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Review
, 21 (1), 30-7

Pattern Recognition: Recent Insights From Dectin-1

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Review

Pattern Recognition: Recent Insights From Dectin-1

Delyth M Reid et al. Curr Opin Immunol.

Abstract

The beta-glucan receptor Dectin-1 is an archetypical non-toll-like pattern recognition receptor expressed predominantly by myeloid cells, which can induce its own intracellular signalling and can mediate a variety of cellular responses, such as cytokine production. Recent identification of the components of these signalling pathways, such as Syk kinase, CARD9 and Raf-1, has provided novel insights into the molecular mechanisms underlying Dectin-1 function. Furthermore, a broader appreciation of the cellular responses mediated by this receptor and the effects of interactions with other receptors, including the TLRs, have greatly furthered our understanding of innate immunity and how this drives the development of adaptive immunity, particularly Th17 responses. Recent studies have highlighted the importance of Dectin-1 in anti-fungal immunity, in both mice and humans, and have suggested a possible involvement of this receptor in the control of mycobacterial infections.

Figures

Figure 1
Figure 1
Schematic representation of the fungal cell wall and downstream cellular responses following engagement of Dectin-1 and TLRs on antigen presenting cells (APC). At the top, the interaction between the yeast cell of a fungus, such as C. albicans, is shown as well as the general architecture of the fungal cell wall, consisting of overlapping layers of highly mannosylated proteins, beta glucans (structure within the insert to the right) and chitin. Antigen presenting cells (APCs), including monocytes, macrophages and DCs, engage fungi and activate host responses via several PRRs including the Toll-like receptors (TLR) and Dectin-1. Dectin-1 is alternatively spliced into two functional isoforms, which differ by the presence or absence of a stalk region (shown in dark blue). Dectin-1 recognises linear or branched 1,3-linked β-glucan, which triggers intracellular signalling through at least two pathways, involving Syk kinase and Raf-1, inducing the production of several cytokines, including IL-10, TNF, IL-2, IL-6 and IL-23. TLRs, on the contrary, which recognise various mannosylated and other fungal cell wall structures, signal through the MyD88-Mal mediated NF-κB pathway and induce the production of both pro and anti-inflammatory cytokines, including TNF, IL-10, IL-12 and TGFβ. Co-stimulation of both receptors can amplify the production of cytokines, including TNF, IL-23, IL-10 and IL-6 while downregulating the production IL-12, influencing the resultant generation of adaptive immunity.
Figure 2
Figure 2
Dectin-1 expressing cells are positioned at portals of pathogen entry and sites of T cell development. Dectin-1 is expressed in the dermal layers of skin and palate (arrowheads) but not on the Langerhans cells. Dectin-1 is also expressed on lung APCs and in the gut, Dectin-1+ cells are located in the villi and Peyer's patches (arrowhead). In lymphoid tissues, Dectin-1+ cells are found in all areas including the germinal centres (small arrowhead in lymph node) and T cell regions around the central arteriole (small arrowhead) in the splenic white pulp. The organised nasal associated lymphoid tissues (O-NALT) demonstrate regional similarities to the lymph node. In the thymus, Dectin-1+ cells appear concentrated at the corticomedullary junctional regions. E: epidermis; D: dermis; PP: Peyers’ patch; B: B cell area; T: T cell area; GC: germinal centre; C: cortex; M: medulla.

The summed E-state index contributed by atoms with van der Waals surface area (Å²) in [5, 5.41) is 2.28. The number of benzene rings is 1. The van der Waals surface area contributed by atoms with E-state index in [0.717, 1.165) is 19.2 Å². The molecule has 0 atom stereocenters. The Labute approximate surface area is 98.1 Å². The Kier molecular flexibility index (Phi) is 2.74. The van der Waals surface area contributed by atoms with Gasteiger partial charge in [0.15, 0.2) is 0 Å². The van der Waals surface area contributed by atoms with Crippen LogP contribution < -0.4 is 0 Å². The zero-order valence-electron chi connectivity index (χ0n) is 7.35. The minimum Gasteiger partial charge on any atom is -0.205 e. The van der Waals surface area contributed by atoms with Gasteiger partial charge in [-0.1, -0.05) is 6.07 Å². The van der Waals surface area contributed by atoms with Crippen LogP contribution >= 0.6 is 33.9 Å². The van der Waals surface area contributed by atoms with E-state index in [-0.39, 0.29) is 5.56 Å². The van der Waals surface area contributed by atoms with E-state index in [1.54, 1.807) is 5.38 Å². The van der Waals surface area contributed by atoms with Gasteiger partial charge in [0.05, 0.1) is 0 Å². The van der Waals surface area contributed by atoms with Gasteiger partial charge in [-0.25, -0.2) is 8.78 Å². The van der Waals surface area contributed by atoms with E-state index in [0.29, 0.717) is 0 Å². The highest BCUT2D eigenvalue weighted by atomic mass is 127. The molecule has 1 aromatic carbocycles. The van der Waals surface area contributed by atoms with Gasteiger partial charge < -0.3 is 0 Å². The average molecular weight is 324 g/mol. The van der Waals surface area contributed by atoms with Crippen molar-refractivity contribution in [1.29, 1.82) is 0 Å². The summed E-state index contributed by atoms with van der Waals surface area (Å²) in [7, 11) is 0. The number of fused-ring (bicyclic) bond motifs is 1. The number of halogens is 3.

Figure 3
Figure 3
Diagrammatic representation of the role of Dectin-1 in anti-Candida immunity in mouse versus man. In mouse, sensing of Candia albicans by Dectin-1 on phagocytes (monocytes, macrophages, dendritic cells and neutrophils) results in the ingestion and killing of these organisms, and the induction of early inflammatory cytokines and chemokines. This results in cellular activation and recruitment of immune cells to the site of infection, and stimulates the development of adaptive immunity, including CD4+ and CD8+ T cell responses. In mice, defects in these responses, caused by deficiency of Dectin-1, result in susceptibility to systemic and mucosal candidiasis. In humans, Dectin-1 appears to function similarly; however, phagocytes deficient in Dectin-1 only show defects in cytokine responses, suggesting that other receptors, such as the mannose receptor, are responsible for fungal uptake and killing. The differences in the use of Dectin-1 presumably explain the susceptibility to mucocutaneous, but not systemic, candidiasis that is observed in humans with defects in this receptor.

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References

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